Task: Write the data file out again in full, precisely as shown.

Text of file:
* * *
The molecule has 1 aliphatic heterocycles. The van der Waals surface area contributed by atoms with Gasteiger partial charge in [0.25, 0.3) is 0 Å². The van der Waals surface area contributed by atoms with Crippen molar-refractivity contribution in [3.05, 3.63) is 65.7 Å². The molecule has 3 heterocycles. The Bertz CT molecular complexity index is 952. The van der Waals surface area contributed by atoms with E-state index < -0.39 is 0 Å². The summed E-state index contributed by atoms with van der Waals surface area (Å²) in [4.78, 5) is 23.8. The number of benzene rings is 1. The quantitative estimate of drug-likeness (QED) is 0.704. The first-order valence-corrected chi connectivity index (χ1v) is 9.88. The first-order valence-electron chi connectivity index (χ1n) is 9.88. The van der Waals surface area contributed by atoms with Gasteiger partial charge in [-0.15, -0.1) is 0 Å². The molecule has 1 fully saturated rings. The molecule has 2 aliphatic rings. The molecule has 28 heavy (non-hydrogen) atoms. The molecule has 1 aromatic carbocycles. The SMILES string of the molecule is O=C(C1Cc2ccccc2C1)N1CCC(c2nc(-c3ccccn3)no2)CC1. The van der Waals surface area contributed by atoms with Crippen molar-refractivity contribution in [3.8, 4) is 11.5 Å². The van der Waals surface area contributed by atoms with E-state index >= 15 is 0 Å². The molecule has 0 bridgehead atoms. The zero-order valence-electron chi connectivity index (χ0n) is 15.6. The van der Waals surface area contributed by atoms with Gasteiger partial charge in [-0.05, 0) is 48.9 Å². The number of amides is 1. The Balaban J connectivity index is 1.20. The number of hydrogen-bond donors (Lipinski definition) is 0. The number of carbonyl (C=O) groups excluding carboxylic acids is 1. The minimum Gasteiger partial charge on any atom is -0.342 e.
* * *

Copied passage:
The molecule has 1 aliphatic heterocycles. The van der Waals surface area contributed by atoms with Gasteiger partial charge in [0.25, 0.3) is 0 Å². The van der Waals surface area contributed by atoms with Crippen molar-refractivity contribution in [3.05, 3.63) is 65.7 Å². The molecule has 3 heterocycles. The Bertz CT molecular complexity index is 952. The van der Waals surface area contributed by atoms with E-state index < -0.39 is 0 Å². The summed E-state index contributed by atoms with van der Waals surface area (Å²) in [4.78, 5) is 23.8. The number of benzene rings is 1. The quantitative estimate of drug-likeness (QED) is 0.704. The first-order valence-corrected chi connectivity index (χ1v) is 9.88. The first-order valence-electron chi connectivity index (χ1n) is 9.88. The van der Waals surface area contributed by atoms with Gasteiger partial charge in [-0.15, -0.1) is 0 Å². The molecule has 1 fully saturated rings. The molecule has 2 aliphatic rings. The molecule has 28 heavy (non-hydrogen) atoms. The molecule has 1 aromatic carbocycles. The SMILES string of the molecule is O=C(C1Cc2ccccc2C1)N1CCC(c2nc(-c3ccccn3)no2)CC1. The van der Waals surface area contributed by atoms with Crippen molar-refractivity contribution in [3.8, 4) is 11.5 Å². The van der Waals surface area contributed by atoms with E-state index >= 15 is 0 Å². The molecule has 0 bridgehead atoms. The zero-order valence-electron chi connectivity index (χ0n) is 15.6. The van der Waals surface area contributed by atoms with Gasteiger partial charge in [-0.05, 0) is 48.9 Å². The number of amides is 1. The Balaban J connectivity index is 1.20. The number of hydrogen-bond donors (Lipinski definition) is 0. The number of carbonyl (C=O) groups excluding carboxylic acids is 1. The minimum Gasteiger partial charge on any atom is -0.342 e.